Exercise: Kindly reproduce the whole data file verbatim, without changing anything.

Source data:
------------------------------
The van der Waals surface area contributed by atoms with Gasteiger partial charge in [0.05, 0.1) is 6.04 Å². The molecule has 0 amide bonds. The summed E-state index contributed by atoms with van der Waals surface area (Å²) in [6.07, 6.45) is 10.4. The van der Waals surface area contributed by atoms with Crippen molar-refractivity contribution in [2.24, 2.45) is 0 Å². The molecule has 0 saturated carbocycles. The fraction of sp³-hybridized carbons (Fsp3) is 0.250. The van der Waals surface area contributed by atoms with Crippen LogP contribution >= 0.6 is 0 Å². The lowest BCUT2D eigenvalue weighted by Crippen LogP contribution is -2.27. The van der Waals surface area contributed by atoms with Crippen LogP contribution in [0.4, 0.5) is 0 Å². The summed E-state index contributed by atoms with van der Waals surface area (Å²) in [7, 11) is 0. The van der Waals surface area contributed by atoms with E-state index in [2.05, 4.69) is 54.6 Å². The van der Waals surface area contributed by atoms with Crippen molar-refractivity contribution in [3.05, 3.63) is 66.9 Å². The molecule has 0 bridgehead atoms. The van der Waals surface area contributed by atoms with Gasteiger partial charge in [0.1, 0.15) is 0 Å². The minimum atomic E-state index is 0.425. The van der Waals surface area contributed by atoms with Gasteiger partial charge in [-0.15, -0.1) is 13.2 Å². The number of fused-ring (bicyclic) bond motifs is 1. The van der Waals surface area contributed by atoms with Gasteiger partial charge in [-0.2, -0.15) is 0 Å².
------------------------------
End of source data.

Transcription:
The van der Waals surface area contributed by atoms with Gasteiger partial charge in [0.05, 0.1) is 6.04 Å². The molecule has 0 amide bonds. The summed E-state index contributed by atoms with van der Waals surface area (Å²) in [6.07, 6.45) is 10.4. The van der Waals surface area contributed by atoms with Crippen molar-refractivity contribution in [2.24, 2.45) is 0 Å². The molecule has 0 saturated carbocycles. The fraction of sp³-hybridized carbons (Fsp3) is 0.250. The van der Waals surface area contributed by atoms with Crippen LogP contribution >= 0.6 is 0 Å². The lowest BCUT2D eigenvalue weighted by Crippen LogP contribution is -2.27. The van der Waals surface area contributed by atoms with Crippen LogP contribution in [0.4, 0.5) is 0 Å². The summed E-state index contributed by atoms with van der Waals surface area (Å²) in [7, 11) is 0. The van der Waals surface area contributed by atoms with E-state index in [2.05, 4.69) is 54.6 Å². The van der Waals surface area contributed by atoms with Crippen molar-refractivity contribution in [3.05, 3.63) is 66.9 Å². The molecule has 0 bridgehead atoms. The van der Waals surface area contributed by atoms with Gasteiger partial charge in [0.1, 0.15) is 0 Å². The minimum atomic E-state index is 0.425. The van der Waals surface area contributed by atoms with Gasteiger partial charge in [-0.15, -0.1) is 13.2 Å². The number of fused-ring (bicyclic) bond motifs is 1. The van der Waals surface area contributed by atoms with Gasteiger partial charge in [-0.2, -0.15) is 0 Å².